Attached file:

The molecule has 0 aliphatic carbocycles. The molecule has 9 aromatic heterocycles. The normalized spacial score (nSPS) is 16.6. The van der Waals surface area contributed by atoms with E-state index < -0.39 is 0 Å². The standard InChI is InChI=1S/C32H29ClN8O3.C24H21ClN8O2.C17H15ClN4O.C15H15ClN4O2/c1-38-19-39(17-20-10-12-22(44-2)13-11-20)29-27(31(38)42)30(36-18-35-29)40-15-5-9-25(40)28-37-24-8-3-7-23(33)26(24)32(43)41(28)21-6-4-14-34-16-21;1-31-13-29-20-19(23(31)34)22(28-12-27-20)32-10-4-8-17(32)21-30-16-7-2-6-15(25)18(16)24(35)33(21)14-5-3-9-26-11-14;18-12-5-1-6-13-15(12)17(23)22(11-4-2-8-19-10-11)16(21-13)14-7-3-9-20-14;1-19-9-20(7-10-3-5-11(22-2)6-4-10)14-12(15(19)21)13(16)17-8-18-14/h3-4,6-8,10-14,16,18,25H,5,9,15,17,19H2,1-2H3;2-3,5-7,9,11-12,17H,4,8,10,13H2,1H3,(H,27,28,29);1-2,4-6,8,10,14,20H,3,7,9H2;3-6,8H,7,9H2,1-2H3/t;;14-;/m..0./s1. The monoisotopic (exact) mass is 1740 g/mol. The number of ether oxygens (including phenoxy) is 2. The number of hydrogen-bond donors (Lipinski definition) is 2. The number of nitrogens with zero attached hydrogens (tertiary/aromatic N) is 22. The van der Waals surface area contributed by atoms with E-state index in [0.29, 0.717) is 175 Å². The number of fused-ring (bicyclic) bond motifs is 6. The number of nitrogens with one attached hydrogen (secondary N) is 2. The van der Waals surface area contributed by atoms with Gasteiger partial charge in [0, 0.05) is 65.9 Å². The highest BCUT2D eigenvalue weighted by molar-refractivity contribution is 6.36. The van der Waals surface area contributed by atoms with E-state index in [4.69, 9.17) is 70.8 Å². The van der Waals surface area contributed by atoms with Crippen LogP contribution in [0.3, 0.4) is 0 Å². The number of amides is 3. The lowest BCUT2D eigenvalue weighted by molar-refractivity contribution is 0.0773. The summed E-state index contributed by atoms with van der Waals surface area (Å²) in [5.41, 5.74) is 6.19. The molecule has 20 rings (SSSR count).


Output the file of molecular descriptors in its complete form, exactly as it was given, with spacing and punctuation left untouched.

The molecule has 0 aliphatic carbocycles. The molecule has 9 aromatic heterocycles. The normalized spacial score (nSPS) is 16.6. The van der Waals surface area contributed by atoms with E-state index < -0.39 is 0 Å². The standard InChI is InChI=1S/C32H29ClN8O3.C24H21ClN8O2.C17H15ClN4O.C15H15ClN4O2/c1-38-19-39(17-20-10-12-22(44-2)13-11-20)29-27(31(38)42)30(36-18-35-29)40-15-5-9-25(40)28-37-24-8-3-7-23(33)26(24)32(43)41(28)21-6-4-14-34-16-21;1-31-13-29-20-19(23(31)34)22(28-12-27-20)32-10-4-8-17(32)21-30-16-7-2-6-15(25)18(16)24(35)33(21)14-5-3-9-26-11-14;18-12-5-1-6-13-15(12)17(23)22(11-4-2-8-19-10-11)16(21-13)14-7-3-9-20-14;1-19-9-20(7-10-3-5-11(22-2)6-4-10)14-12(15(19)21)13(16)17-8-18-14/h3-4,6-8,10-14,16,18,25H,5,9,15,17,19H2,1-2H3;2-3,5-7,9,11-12,17H,4,8,10,13H2,1H3,(H,27,28,29);1-2,4-6,8,10,14,20H,3,7,9H2;3-6,8H,7,9H2,1-2H3/t;;14-;/m..0./s1. The monoisotopic (exact) mass is 1740 g/mol. The number of ether oxygens (including phenoxy) is 2. The number of hydrogen-bond donors (Lipinski definition) is 2. The number of nitrogens with zero attached hydrogens (tertiary/aromatic N) is 22. The van der Waals surface area contributed by atoms with E-state index in [0.29, 0.717) is 175 Å². The number of fused-ring (bicyclic) bond motifs is 6. The number of nitrogens with one attached hydrogen (secondary N) is 2. The van der Waals surface area contributed by atoms with Gasteiger partial charge in [0, 0.05) is 65.9 Å². The highest BCUT2D eigenvalue weighted by molar-refractivity contribution is 6.36. The van der Waals surface area contributed by atoms with E-state index in [4.69, 9.17) is 70.8 Å². The van der Waals surface area contributed by atoms with Crippen LogP contribution in [0.3, 0.4) is 0 Å². The number of amides is 3. The lowest BCUT2D eigenvalue weighted by molar-refractivity contribution is 0.0773. The summed E-state index contributed by atoms with van der Waals surface area (Å²) in [5.41, 5.74) is 6.19. The molecule has 20 rings (SSSR count).